The United States is a much better country today because of the sacrifices of people like Dr. King and the freedom marchers and all those who bore the brunt of hatred; and the many, mostly Black but including some Whites, who did not live to see the new dawn.

Two years ago, the United States embarked on another major stage of that march to the mountaintop that Dr. King envisioned, when then Senator Barack Obama launched his bid for the White House.

Many Americans and people around the world initially saw Obama's as a quixotic campaign. It was much later, when he had established himself as a credible candidate with the possibility of winning the White House that blatant racism and hatred emerged. Again, the language was akin to the vitriol that had been directed at Dr. King: Obama was un-American; he was no even American; he was a "Communist" or "Socialist; he was un-Christian, the anti-Christ, or Muslim; and, he "palled around with terrorists."

There were even open calls to "kill him" by some people during rallies for Republican candidates John McCain and Sarah Palin. No major Republican official, including the candidates, stood up and denounced this ugliness. Why should they have, if there was a possibility it could win them the White House?

Today, many who share the sentiments of those who once stood before progress in race relations during the 1960s are at center stage; we have seen some of the ugliest displays of racism during this past summer when the town hall meetings intended to debate the President's healthcare reform proposals were sometimes hijacked by racial arsonists. Some showed up with loaded weapons at town hall events, including ones where the president appeared at; they showed up with posters denouncing the president as a "communist" or "Nazi" --notwithstanding the fact that the Nazis and Communists were mortal enemies-- or with images of Swastikas or pictures of Obama bearing Hitler's likeness.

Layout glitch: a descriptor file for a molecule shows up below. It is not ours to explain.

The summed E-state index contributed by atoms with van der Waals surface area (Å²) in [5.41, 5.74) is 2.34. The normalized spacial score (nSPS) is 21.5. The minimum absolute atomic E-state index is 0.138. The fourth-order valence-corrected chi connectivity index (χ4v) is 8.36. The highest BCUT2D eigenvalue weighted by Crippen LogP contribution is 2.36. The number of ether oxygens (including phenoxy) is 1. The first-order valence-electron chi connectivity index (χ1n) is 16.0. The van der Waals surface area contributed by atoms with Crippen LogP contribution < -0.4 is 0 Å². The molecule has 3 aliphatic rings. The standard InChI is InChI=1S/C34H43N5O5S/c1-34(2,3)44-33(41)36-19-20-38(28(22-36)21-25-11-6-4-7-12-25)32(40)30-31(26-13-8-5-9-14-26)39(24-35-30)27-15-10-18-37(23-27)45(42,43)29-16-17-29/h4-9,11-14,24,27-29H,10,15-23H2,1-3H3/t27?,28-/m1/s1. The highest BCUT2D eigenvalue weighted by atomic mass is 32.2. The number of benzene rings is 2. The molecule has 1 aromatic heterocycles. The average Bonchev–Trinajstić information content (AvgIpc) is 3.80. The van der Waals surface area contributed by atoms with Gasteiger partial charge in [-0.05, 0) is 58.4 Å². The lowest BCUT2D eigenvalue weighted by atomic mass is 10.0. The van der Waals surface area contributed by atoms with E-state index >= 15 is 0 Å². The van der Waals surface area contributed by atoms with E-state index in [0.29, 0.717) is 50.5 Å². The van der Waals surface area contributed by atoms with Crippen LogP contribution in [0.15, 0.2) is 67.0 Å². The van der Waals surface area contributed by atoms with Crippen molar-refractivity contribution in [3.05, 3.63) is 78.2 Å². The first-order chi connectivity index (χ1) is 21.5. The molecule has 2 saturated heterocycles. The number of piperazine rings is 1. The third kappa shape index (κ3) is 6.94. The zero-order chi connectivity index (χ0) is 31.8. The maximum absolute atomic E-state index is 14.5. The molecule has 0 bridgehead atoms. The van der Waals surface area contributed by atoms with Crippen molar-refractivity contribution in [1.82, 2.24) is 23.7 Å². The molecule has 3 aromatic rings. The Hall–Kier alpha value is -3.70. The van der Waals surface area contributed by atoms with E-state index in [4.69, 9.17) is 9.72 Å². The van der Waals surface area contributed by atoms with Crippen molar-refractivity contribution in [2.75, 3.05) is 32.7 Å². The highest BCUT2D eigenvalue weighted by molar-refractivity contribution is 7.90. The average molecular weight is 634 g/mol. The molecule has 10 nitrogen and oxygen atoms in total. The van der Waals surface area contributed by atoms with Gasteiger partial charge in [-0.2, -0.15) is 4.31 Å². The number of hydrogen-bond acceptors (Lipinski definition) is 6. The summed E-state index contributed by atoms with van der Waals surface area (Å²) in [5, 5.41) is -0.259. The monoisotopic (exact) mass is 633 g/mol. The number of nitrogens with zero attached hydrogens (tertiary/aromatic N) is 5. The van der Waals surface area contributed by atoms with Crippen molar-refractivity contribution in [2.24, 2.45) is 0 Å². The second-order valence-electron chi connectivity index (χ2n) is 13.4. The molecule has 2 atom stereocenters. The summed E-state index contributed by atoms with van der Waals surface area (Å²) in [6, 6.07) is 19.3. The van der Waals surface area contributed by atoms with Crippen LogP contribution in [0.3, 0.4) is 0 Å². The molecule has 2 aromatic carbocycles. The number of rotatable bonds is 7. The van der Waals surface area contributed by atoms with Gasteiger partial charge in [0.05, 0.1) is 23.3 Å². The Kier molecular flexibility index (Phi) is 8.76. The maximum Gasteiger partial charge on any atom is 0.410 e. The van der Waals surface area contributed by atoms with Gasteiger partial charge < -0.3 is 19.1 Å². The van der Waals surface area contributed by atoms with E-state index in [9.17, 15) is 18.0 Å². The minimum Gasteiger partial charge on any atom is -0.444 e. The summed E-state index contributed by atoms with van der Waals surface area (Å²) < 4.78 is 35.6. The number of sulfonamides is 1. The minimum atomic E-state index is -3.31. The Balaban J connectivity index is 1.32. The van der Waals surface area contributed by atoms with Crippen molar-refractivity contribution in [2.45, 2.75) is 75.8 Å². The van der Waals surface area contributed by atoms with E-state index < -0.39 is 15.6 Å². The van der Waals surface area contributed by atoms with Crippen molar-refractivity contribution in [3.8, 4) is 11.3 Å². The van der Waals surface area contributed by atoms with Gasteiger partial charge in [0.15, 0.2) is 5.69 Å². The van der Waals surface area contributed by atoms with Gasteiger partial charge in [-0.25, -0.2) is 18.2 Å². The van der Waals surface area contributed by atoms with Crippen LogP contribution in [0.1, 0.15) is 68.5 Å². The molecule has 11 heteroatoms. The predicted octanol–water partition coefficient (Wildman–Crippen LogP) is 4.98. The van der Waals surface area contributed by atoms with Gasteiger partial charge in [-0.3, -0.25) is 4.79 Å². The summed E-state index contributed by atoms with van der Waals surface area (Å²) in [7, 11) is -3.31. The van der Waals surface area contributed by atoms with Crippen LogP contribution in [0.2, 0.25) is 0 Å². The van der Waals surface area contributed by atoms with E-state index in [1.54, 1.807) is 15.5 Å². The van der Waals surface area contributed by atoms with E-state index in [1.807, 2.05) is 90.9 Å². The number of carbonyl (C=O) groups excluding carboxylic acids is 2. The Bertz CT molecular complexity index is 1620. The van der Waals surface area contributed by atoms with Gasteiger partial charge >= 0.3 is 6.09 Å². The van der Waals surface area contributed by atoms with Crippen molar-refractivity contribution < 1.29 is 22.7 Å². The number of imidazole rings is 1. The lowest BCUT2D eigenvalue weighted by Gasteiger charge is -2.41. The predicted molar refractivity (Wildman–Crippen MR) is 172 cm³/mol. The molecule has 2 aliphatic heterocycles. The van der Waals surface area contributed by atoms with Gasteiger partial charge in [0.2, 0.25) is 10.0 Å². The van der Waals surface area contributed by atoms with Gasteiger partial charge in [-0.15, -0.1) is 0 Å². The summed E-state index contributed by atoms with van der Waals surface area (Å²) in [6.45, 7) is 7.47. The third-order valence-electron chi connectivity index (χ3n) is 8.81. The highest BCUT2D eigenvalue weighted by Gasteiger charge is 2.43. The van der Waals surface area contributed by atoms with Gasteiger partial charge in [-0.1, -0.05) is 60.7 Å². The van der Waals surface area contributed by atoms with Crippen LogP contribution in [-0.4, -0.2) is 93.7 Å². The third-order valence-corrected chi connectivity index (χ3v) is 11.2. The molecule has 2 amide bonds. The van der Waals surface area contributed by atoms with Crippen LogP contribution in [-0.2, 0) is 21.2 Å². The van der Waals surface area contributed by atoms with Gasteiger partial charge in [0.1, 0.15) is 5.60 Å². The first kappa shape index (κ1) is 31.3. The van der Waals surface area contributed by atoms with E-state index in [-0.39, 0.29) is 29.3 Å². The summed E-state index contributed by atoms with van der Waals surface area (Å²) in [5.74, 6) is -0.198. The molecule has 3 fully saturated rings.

Unlike the 1960s when people saw the ugly images of attempted suppression of Civil Rights activists, in today's media environment, Glenn Beck and Rush Limbaugh tell their audience that it's actually okay and patriotic to vilify the president as "communist" as "un-American" and as Beck even put it, as a "racist" who “hates White people.”